mY heart goes out to Kevin.  He admits to having a serious food addiction  and that he wants to live.  How to write this simply and informatively...this is the challenge.  I was 54 years of age, had to quit work due to foggy brain, rheumatoid arthritis and associated complications of mellitus (diabetes II).  I took insulin several times a day and would have to refer myself as an insulin junkie at the time. I had lost my way...was crippled, unable to think and maniacally eating junk foods...which was not normal for me before 50 years of age.  I lay on the couch dying, depressed, feeling trapped with my 5'4" frame swollen to almost 200 pounds. I knew I was dying and didn't have the wherewithall to deal with it and was unaware of the toll it was taking on my husband to watch me like this.  To speed this up I will just say that in April, 2006, I was actually seeing sparkling lights when I chose to live and speed-dialed a friend who is a Dr. of Traditional Chinese Medicine and Naturopathy.  She also operates the EPFX-SCIO biofeedback device which she brought to our home to help me.  Look up this device on the is amazing.  I remember them coming in then everything went blank.  With this device, which was used to start detoxing me on the spot, I was able to retain life. She put me on a rigid detox diet of raw veggies, raw fruits (eaten separately), supplements, life regenerating green  drink, liquid minerals (PMH marine plasma) and when I was well enough 3 parasite cleanses back to back.  Parasites are everywhere and anyone who does not do cleanses has them..even you.  she didn't tell me until over a year later that I had 2 tapeworms, liver and pancreas flukes (which promoted diabetes) and infestation of other varieties.  When she arrived the fungus levels of my body were 78%!! and oxygen exchange at 64%,  She was amazed I was still alive, as she told me much later.  The parasites excrete acids as a waste product, fungus and parasites thrive in an acid body so they prospered and I went into diabetic acidosis and crippling rhrumatoid arthritis.  The parasites need a heavily acid environment and they crave junk: sugars, meats, greasy foods, additives, chips, dairy, anything to feed them.  I was starving while I mindlessly fed the parasites.  This is the basis for chronic obesity in N. America...of this i am certain.  Kevin says that he is addicted to one point I said to my husband, "I feel like there is a monster in me demanding to be fed".  Well, there was more than one monster.  The parasites live on their hosts...they give nothing back...the 3rd world countries know about this and many do practise de-parasitation. those who don't end up with terrible conditions.  Once the parasites in me were gone so was the compulsion to eat garbage food.  It is almost 2 years later now and I conduct parasite cleanses every 6 months as does my husband.  I am 122 pounds and have been for over a year.  I no longer have diabetes and the rheumatoid arthritis is just about gone.  I follow a very narrow path nutritionally but it is easy without the parasites.  I am nutritonally stable and look about 10 years younger than my 57.5 years even with silver hair.  If Kevin woud change to a detox diet and so about 6-7 parasite cleanses back-to-back I gaurantee that the insane cravings would back off and he would lose 20 to 40 pounds of fluid within the first 2 weeks.  The body does what it can to preserve our lives and to protect the organs from the acid it packs fluid throughout the tissues so the acid will not erode it.  When the body acids are neutralized through proper nutrition the water falls away. It is amazing!! I use an herbal product PARASAVE because the idea is to detoxify the system to promote continued life.  Using drugs, of any kind including aspirin, tylenol, etc. is very acidifying.  I have more info on YouTube under Emmisha.  Look up parasites and diabetes.  I am not promoting any products...just letting you know what worked for me and brought me back a quality life.  Kevin, or anyone else, need not live in such a way...if you consider your self worthy of a quality life then throw out the sugar, coffee, soda, breads, goodies. fried foods, dairy, meats (unless organic) and be kind to yourself and those who love you.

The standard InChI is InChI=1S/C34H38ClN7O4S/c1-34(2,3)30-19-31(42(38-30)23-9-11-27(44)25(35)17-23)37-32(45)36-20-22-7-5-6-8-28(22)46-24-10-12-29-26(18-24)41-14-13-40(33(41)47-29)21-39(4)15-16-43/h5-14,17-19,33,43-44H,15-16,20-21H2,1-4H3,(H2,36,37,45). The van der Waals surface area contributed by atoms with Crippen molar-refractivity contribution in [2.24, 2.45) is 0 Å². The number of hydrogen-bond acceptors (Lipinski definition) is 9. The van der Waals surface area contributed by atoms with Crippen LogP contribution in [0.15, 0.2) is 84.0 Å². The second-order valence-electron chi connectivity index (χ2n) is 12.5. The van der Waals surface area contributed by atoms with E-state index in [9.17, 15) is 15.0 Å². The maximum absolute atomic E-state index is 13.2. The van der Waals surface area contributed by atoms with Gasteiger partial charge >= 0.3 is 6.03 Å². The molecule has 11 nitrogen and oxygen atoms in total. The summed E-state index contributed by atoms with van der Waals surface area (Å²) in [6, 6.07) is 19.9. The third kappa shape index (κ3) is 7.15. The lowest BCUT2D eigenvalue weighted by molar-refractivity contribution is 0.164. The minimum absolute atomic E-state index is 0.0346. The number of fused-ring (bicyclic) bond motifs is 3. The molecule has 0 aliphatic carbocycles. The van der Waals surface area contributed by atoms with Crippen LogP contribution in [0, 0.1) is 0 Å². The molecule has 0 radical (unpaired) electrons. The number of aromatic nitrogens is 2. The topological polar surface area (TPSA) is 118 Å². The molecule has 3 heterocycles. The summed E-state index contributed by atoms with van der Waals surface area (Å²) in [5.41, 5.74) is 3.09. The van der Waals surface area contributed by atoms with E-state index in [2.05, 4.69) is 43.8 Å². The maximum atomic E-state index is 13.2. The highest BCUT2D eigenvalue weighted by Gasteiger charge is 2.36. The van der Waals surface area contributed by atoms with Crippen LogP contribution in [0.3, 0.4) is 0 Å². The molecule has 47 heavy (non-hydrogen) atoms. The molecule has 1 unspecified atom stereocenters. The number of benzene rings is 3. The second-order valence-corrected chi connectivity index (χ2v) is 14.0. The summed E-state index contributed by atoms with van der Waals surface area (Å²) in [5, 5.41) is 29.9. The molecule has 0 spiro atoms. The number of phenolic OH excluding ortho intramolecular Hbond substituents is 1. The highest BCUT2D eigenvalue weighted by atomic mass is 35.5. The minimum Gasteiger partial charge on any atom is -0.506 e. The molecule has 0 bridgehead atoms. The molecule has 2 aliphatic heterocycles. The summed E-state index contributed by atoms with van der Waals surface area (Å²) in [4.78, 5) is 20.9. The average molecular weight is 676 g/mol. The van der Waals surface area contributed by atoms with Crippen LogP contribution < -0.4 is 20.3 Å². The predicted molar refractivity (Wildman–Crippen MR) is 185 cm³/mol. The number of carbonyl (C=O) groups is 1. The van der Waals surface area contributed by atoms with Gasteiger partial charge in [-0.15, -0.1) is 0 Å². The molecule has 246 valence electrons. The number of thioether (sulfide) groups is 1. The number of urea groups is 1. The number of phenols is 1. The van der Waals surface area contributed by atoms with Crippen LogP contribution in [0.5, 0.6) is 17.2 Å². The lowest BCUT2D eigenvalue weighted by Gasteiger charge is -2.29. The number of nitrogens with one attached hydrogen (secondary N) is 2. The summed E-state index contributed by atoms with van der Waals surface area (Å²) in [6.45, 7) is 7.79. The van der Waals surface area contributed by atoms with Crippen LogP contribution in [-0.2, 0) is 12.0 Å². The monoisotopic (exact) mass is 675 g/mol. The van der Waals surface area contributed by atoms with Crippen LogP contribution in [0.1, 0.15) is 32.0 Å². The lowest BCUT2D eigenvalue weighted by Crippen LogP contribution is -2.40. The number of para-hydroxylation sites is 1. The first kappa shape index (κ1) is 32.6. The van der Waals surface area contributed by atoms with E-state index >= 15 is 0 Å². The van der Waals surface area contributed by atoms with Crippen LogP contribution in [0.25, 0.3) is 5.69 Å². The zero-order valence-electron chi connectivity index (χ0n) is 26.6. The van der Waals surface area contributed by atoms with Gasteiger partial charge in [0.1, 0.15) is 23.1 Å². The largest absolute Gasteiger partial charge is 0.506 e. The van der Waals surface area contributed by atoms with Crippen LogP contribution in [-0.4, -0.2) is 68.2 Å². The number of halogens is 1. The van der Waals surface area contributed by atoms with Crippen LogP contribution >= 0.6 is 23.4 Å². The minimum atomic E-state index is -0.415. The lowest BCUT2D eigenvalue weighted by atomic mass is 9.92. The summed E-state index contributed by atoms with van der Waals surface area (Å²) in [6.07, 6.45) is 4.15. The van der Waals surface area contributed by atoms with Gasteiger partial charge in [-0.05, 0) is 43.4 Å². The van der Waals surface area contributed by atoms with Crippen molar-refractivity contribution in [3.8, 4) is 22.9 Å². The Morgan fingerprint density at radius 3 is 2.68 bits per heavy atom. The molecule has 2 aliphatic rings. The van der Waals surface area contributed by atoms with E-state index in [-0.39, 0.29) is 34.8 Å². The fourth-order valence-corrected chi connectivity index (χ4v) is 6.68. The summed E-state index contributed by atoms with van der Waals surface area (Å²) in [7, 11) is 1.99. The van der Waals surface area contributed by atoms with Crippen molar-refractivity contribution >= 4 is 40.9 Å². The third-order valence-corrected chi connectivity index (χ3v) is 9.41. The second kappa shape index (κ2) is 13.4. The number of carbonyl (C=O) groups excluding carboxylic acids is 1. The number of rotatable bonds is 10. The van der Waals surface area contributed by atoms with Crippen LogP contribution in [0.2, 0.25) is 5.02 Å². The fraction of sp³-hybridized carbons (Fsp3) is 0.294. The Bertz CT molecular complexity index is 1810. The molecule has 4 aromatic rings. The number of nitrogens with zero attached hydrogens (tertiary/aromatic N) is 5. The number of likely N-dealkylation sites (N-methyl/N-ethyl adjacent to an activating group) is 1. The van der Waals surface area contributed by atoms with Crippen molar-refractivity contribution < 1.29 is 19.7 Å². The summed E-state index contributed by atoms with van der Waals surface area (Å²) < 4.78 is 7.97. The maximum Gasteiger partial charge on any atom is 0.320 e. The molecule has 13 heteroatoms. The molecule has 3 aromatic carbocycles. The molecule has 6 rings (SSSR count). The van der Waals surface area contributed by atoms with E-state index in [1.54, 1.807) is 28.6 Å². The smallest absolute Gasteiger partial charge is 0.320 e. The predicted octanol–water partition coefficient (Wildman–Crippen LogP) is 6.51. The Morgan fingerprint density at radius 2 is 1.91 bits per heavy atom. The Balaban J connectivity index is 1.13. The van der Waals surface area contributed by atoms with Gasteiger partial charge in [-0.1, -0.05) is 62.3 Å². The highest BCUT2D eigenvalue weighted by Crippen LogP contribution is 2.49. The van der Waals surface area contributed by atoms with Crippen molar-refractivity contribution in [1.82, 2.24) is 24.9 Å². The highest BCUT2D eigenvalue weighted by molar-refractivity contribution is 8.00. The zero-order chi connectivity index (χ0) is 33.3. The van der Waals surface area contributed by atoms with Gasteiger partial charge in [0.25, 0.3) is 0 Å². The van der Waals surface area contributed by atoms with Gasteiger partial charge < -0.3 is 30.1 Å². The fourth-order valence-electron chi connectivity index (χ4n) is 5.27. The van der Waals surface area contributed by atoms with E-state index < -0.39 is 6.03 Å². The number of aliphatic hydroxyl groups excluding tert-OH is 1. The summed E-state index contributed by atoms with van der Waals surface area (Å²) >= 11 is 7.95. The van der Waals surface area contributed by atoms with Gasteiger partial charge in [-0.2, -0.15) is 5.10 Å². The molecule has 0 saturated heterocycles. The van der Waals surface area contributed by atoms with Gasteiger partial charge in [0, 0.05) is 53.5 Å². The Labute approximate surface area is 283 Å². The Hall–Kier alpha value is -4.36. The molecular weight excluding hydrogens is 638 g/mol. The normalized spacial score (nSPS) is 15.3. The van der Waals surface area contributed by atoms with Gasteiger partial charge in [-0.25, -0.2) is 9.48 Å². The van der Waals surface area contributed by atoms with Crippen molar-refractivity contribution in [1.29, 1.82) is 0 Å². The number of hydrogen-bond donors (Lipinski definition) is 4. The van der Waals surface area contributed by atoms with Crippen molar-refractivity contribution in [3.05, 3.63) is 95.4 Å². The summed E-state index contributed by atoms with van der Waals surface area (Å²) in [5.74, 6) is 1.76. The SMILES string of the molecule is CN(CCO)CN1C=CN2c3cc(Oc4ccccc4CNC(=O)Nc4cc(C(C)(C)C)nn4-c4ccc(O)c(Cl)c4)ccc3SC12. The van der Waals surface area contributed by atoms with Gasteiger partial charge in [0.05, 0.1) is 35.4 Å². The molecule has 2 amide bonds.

January 29, 2008, 3:59 pm CST